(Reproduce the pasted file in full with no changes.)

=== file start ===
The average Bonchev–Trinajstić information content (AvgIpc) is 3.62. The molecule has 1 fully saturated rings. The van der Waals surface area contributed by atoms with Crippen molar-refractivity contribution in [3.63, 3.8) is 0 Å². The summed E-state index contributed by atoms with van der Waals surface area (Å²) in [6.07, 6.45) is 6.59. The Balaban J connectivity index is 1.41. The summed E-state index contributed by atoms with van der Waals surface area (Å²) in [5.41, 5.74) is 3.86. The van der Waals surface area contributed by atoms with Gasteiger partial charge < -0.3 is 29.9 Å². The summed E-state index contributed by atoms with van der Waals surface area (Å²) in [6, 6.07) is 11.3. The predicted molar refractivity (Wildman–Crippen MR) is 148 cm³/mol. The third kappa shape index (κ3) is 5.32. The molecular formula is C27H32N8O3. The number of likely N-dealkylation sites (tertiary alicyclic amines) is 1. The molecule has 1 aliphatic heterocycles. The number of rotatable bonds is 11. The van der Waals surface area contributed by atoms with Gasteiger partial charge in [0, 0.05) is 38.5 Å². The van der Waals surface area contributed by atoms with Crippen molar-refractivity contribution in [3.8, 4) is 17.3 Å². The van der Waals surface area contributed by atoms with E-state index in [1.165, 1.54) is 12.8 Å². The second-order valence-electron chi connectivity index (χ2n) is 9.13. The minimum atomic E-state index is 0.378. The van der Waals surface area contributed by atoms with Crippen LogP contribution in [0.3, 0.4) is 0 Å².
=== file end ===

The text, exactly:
The average Bonchev–Trinajstić information content (AvgIpc) is 3.62. The molecule has 1 fully saturated rings. The van der Waals surface area contributed by atoms with Crippen molar-refractivity contribution in [3.63, 3.8) is 0 Å². The summed E-state index contributed by atoms with van der Waals surface area (Å²) in [6.07, 6.45) is 6.59. The Balaban J connectivity index is 1.41. The summed E-state index contributed by atoms with van der Waals surface area (Å²) in [5.41, 5.74) is 3.86. The van der Waals surface area contributed by atoms with Gasteiger partial charge < -0.3 is 29.9 Å². The summed E-state index contributed by atoms with van der Waals surface area (Å²) in [6, 6.07) is 11.3. The predicted molar refractivity (Wildman–Crippen MR) is 148 cm³/mol. The third kappa shape index (κ3) is 5.32. The molecular formula is C27H32N8O3. The number of likely N-dealkylation sites (tertiary alicyclic amines) is 1. The molecule has 1 aliphatic heterocycles. The number of rotatable bonds is 11. The van der Waals surface area contributed by atoms with Gasteiger partial charge in [0, 0.05) is 38.5 Å². The van der Waals surface area contributed by atoms with Crippen molar-refractivity contribution in [3.8, 4) is 17.3 Å². The van der Waals surface area contributed by atoms with E-state index in [1.165, 1.54) is 12.8 Å². The second-order valence-electron chi connectivity index (χ2n) is 9.13. The minimum atomic E-state index is 0.378. The van der Waals surface area contributed by atoms with Crippen LogP contribution in [0.3, 0.4) is 0 Å².